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Desert Southwest Faces More Dangerous Heat Today

UPDATED 4:15 AM PDT, July 2, 2014

UPDATED By WeatherBug Meteorologist, Fred Allen


Mojave Desert and Desert Southwest residents will have to sweat it out for one more day. Fortunately, the dangerous heat wave will slowly abate a bit by Thursday and Friday.

A day after reaching 123 degrees in Death Valley, Calif., 113 degrees in Needles, Calif., and 112 degrees in Las Vegas, residents of the Mojave Desert and Desert Southwest will do it all again today.

An Excessive Heat Warning remains in effect across the Mojave Desert, including Death Valley, Calif., Las Vegas, and Lake Havasu City, Ariz. Remember, heat this intense will affect children, pets, the elderly and homeless the most.

A large ridge of high pressure at the surface and upper-levels will continue to suppress cloud cover. In turn, early-July sunshine will heat temperatures into the dangerous category again today. However, this high pressure center will shift out of the Southwest on Thursday, allowing increased moisture as cloud cover and afternoon thunderstorms across the higher terrain. The ever so subtle change will begin to knock temperatures back a few degrees.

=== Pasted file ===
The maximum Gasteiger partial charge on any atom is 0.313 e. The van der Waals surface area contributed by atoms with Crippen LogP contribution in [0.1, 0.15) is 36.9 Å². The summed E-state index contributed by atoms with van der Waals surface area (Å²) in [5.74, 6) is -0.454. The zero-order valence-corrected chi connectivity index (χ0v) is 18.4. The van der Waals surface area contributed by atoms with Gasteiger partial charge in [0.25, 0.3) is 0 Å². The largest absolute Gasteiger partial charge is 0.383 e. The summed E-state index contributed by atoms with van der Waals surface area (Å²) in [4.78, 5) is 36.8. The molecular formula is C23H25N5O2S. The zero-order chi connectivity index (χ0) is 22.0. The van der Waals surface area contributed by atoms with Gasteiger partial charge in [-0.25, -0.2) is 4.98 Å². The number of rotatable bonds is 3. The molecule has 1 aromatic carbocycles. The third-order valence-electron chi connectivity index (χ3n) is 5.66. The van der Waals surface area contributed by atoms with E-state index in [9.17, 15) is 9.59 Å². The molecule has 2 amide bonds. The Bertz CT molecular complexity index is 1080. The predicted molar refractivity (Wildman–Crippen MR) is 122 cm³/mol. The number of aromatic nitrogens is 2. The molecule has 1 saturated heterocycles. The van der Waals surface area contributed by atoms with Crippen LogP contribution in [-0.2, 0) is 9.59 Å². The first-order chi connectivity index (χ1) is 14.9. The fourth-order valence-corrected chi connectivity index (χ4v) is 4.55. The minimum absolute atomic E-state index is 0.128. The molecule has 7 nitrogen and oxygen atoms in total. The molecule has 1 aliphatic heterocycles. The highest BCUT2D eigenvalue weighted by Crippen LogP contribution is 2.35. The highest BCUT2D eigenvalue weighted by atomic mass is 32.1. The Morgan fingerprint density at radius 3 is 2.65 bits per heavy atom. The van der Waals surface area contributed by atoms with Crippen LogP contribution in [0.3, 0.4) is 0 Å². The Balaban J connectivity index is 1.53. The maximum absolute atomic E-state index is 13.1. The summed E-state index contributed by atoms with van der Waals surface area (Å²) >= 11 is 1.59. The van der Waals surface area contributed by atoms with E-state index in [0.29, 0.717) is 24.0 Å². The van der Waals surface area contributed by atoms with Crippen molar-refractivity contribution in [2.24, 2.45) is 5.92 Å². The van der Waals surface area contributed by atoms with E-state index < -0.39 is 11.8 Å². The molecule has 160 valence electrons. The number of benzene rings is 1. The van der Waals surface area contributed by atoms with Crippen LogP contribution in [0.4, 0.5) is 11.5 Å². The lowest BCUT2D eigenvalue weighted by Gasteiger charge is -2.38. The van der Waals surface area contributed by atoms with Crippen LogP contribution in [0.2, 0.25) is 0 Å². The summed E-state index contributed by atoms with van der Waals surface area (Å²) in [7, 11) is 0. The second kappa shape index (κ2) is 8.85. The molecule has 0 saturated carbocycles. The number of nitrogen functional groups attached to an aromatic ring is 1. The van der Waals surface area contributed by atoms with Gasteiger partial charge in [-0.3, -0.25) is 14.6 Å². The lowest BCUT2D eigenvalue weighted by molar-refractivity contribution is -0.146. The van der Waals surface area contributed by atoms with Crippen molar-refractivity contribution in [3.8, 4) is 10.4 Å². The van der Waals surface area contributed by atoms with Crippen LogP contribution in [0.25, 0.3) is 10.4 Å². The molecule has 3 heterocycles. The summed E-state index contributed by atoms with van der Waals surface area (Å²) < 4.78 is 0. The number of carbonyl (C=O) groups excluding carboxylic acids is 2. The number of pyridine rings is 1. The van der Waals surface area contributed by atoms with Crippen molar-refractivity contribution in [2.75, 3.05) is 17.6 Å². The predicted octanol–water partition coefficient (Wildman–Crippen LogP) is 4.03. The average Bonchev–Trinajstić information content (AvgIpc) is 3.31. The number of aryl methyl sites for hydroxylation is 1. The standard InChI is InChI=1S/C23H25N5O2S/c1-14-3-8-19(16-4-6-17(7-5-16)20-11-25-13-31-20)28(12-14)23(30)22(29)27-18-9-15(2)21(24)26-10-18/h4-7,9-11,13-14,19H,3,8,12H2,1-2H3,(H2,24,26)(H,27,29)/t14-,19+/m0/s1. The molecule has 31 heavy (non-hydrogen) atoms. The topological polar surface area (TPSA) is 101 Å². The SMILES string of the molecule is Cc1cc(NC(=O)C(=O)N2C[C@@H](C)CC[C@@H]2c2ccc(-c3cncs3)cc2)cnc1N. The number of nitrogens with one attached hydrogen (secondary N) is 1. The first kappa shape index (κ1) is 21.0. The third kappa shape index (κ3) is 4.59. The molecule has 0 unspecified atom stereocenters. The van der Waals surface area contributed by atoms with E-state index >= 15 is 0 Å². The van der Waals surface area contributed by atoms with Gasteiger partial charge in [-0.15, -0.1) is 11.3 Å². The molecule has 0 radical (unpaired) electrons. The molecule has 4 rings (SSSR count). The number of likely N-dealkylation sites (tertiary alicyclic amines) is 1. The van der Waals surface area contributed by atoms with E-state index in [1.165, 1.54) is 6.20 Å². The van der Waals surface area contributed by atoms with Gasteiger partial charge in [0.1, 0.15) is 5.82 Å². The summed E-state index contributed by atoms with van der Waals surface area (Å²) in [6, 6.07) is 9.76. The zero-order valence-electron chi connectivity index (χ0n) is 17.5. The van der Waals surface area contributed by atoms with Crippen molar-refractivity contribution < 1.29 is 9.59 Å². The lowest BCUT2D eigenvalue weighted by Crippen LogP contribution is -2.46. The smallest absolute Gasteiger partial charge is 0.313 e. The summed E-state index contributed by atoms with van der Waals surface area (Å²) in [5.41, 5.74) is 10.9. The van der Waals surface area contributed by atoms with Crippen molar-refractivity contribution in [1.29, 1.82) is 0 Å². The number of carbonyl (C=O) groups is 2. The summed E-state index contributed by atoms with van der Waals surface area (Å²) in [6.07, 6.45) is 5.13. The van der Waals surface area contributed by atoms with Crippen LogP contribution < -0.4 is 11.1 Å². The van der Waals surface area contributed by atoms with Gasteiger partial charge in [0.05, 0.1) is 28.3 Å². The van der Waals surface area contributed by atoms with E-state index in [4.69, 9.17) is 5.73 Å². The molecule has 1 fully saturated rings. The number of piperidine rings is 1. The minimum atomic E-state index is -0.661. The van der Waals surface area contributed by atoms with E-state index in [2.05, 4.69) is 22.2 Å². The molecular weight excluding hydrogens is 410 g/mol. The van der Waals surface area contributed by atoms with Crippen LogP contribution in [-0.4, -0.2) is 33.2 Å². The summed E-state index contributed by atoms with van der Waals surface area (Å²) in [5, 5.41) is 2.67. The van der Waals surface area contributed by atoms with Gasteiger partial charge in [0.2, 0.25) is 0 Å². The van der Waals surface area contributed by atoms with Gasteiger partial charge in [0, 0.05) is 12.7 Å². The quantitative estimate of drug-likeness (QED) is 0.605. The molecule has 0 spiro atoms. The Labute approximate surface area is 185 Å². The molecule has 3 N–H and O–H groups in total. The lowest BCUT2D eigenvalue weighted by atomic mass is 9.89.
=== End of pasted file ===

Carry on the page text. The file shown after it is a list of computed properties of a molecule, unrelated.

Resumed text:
While temperatures will stay above the century mark through Saturday, each day will see the mercury knocked down two or three degrees.

The hot weather is not helping the ongoing long-term drought in place. Fortunately, a few showers and thunderstorms this afternoon and evening will at least help chip away at the rainfall deficit in select locations.

Often referred to as the `silent killer,` heat consistently and quietly kills more people than any other weather event in the U.S. In 2013, 123 deaths were a direct cause of extreme heat. The number of tornado and hurricane deaths in 2013 was 109 and 108, respectively. Last year was not just an anomaly either; the ten-year average for heat-related deaths is almost double when compared to both tornadoes and hurricanes.

What should you do to avoid becoming a statistic? The best advice to survive the "Dog Days" of summer is to drink plenty of water to keep your body hydrated, avoid caffeinated and alcoholic drinks, remain inside during the hottest time of the day -- 10 a.m. to 4 p.m. -- wear loose-fitting, light colored clothing that helps reflect the sun`s energy away from your body, and keep the A/C cranked.

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